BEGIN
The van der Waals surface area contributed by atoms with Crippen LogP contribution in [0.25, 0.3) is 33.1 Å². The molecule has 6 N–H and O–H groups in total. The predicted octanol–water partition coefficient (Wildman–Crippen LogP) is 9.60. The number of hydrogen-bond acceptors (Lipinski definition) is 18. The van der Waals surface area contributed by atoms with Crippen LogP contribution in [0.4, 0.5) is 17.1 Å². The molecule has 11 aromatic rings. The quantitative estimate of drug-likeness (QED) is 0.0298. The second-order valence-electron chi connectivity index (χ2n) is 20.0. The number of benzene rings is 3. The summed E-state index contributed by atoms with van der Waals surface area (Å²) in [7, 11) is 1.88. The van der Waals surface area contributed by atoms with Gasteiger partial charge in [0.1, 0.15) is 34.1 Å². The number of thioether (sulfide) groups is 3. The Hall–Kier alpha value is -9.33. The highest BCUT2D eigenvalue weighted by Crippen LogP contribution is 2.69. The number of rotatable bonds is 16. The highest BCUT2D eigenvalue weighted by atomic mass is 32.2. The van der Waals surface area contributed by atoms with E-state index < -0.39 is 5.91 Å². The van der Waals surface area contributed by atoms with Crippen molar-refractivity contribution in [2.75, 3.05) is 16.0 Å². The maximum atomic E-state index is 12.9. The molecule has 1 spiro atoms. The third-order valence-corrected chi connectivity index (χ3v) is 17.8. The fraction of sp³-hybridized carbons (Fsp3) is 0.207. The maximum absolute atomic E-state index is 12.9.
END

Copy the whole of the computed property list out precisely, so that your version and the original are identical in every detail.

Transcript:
The van der Waals surface area contributed by atoms with Crippen LogP contribution in [0.25, 0.3) is 33.1 Å². The molecule has 6 N–H and O–H groups in total. The predicted octanol–water partition coefficient (Wildman–Crippen LogP) is 9.60. The number of hydrogen-bond acceptors (Lipinski definition) is 18. The van der Waals surface area contributed by atoms with Crippen LogP contribution in [0.4, 0.5) is 17.1 Å². The molecule has 11 aromatic rings. The quantitative estimate of drug-likeness (QED) is 0.0298. The second-order valence-electron chi connectivity index (χ2n) is 20.0. The number of benzene rings is 3. The summed E-state index contributed by atoms with van der Waals surface area (Å²) in [7, 11) is 1.88. The van der Waals surface area contributed by atoms with Gasteiger partial charge in [0.1, 0.15) is 34.1 Å². The number of thioether (sulfide) groups is 3. The Hall–Kier alpha value is -9.33. The highest BCUT2D eigenvalue weighted by Crippen LogP contribution is 2.69. The number of rotatable bonds is 16. The highest BCUT2D eigenvalue weighted by atomic mass is 32.2. The van der Waals surface area contributed by atoms with E-state index < -0.39 is 5.91 Å². The van der Waals surface area contributed by atoms with Crippen molar-refractivity contribution in [2.75, 3.05) is 16.0 Å². The maximum atomic E-state index is 12.9. The molecule has 1 spiro atoms. The third-order valence-corrected chi connectivity index (χ3v) is 17.8. The fraction of sp³-hybridized carbons (Fsp3) is 0.207. The maximum absolute atomic E-state index is 12.9.